Ministry Inside.94

I read a very good article in The Wall Street Journal entitled “The Peak Time for Everything.” Basically, the article explores the importance of matching the tasks you need to do with the energy level of your body.  The author suggests times of the day that may be better suited for a particular task given where the energy level of the body normally is at that point.  For example, the author suggests that when it comes to doing cognitive work most adults tend to perform better later in the morning.

I have found the following practices to be helpful as I attempt to manage my time:

1.  My best study is done very early in the morning.  I often awaken early and get much reading and preparation done before I ever go into the office.

2.  One of the first things I do upon getting to the office is form my to-do list.  I may add several new items to what was unfinished from the day before or the list may be totally new.

3.  I write on a large white board in my office a few items that I refer to as “blocks.”   That is, I intend to spend a block of time working on a particular project.  For example, I may be thinking about a meeting or a talk I am to give in a month or two.  I might choose to spend a 30-minute block of time working on this item.  (Otherwise, what is pressing or seemingly immediate will usually consume my time.)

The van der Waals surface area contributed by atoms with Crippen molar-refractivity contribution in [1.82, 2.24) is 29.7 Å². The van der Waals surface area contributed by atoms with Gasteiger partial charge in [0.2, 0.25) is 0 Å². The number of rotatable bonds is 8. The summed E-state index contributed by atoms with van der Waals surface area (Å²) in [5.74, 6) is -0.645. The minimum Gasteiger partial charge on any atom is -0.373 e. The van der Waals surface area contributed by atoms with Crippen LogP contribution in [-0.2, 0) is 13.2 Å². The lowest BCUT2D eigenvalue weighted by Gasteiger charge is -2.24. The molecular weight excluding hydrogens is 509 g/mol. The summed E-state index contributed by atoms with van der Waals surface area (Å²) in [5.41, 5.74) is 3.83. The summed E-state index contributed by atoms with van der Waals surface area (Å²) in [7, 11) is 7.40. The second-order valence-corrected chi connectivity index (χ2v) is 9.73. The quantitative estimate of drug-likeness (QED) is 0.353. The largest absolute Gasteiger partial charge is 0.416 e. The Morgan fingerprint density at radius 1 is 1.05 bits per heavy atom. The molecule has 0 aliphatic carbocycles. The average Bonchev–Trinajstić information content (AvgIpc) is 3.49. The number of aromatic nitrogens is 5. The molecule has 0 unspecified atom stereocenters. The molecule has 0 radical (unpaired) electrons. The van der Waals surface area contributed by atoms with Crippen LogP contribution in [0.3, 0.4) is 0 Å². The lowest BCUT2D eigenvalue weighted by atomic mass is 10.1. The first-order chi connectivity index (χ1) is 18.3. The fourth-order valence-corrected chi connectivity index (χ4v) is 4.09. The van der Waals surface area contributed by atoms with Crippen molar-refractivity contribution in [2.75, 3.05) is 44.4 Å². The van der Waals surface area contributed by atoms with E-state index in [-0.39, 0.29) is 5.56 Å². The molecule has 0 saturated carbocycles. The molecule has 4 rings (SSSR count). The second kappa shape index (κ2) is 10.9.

4.  I typically write most e-mails and make most phone calls in the afternoon when my energy is lower.  In fact, I save tasks that require less energy or creativity for the afternoon.

5.  Each day, I want to do something that adds energy to my life.  Typically I go to the gym four days a week in the late afternoon to work out.  This practice makes a huge difference in my energy level.  Also, I am energized by reading, visiting with friends on the phone, and enjoying conversation (normally by phone) with family members.

Questions:

What are some of your daily practices that impact the flow of your day?

 

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  • http://wade.typepad.com Wade Tannehill

    I find that if I don’t exercise in the morning that other things tend to crowd it out. I also find mornings to be the best time to do the creative projects like writing and sermon/class preparation. I see people in the afternoons which is also when I communicate a lot through e-mails, texts, phone calls, etc. I read in the late afternoon or in the evenings after the kids are in bed.

    What I find most helpful about this post is the “blocks of time spent working on a particular project.” I usually have a number of these projects stacked up and I don’t like “cramming” at the last minute, though I sometimes do since I wrongly convince myself that I have to wait until I have a two hour block to start a project. But just carving out those 30 minutes and getting started could be a great way to begin. Otherwise, as you say, the pressing and immediate consumes all the time. Then all those projects are done as pressing and immediate which takes a lot of the joy out of them.

    • Jim Martin

      Wade, great to hear from you! I am glad the post was helpful. It has been very helpful to me to think of these projects in terms of blocks of time and to schedule one or two each day. I may work on one thirty minutes to an hour but I am farther down the road for having spent at least that much time.